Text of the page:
One of the major differences between us and other companies is that we are based in US Nigeria and Europe. We intend to actively protect our copyrights with the help of our lawyers, distributors, retailers, customers and the FBI. We are providing adequate marketing and a decent profit margin to our retailers so there should be no reason for them to risk their freedom and/or reputation for a few dollars.
Another big difference is that our customers can buy our movie online. There are many customers who want to support Nollywood but our marketers have not devised meaningful ways to market to them. For example, it will cost them only a couple of thousand dollars to develop a website and offer their products online instead of letting these folks steal from them. We have a comprehensive list of websites and retailers in Europe and US. I must thank our subscribers who have emailed the names and addresses of their local retailers around the world.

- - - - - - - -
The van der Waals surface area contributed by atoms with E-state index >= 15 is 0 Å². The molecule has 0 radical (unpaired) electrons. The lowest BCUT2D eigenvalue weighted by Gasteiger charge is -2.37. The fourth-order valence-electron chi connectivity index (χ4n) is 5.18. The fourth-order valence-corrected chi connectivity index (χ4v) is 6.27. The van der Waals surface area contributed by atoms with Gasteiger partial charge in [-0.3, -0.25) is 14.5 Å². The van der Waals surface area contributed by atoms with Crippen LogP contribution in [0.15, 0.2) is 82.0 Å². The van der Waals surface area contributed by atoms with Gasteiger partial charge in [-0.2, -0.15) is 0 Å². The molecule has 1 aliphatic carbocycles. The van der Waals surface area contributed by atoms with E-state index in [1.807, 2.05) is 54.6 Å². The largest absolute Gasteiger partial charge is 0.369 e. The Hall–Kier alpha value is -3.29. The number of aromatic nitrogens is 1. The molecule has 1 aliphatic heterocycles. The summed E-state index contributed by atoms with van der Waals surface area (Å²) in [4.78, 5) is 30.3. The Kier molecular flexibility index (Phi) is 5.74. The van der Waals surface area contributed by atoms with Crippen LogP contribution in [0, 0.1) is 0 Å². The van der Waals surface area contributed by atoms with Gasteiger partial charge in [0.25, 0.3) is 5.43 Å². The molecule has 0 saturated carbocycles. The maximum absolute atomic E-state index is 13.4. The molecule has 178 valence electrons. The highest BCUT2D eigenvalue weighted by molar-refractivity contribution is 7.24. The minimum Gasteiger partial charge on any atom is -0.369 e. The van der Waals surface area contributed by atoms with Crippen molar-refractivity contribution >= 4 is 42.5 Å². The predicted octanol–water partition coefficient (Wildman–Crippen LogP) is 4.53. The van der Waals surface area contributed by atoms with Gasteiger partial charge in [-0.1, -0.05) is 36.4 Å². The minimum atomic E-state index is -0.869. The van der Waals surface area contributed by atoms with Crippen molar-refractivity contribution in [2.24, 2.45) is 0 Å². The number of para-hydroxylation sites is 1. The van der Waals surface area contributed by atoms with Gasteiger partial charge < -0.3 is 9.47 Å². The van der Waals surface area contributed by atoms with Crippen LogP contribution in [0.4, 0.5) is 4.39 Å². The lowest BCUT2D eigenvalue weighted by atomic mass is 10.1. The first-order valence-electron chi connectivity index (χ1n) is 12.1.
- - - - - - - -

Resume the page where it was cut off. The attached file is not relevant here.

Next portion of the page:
What would you say is the major difference between your film and other Nollywood flicks?
Well one always wants to believe that one’s creativity is different from others regardless of whether it is Hollywood, Bollywood or Nollywood. Apart from the storyline, I believe the first thing fans will notice is the relative quiet in terms of the audio quality compared to others. When I was in pre-production, Joke Silva encouraged me to pay special attention to sound and I am glad I did. The greatest compliment someone paid us was when he said he never felt like there was a camera, or like the actors were acting. In other words, it felt so real to him and that is because we spent time getting enough shot coverage to achieve that goal.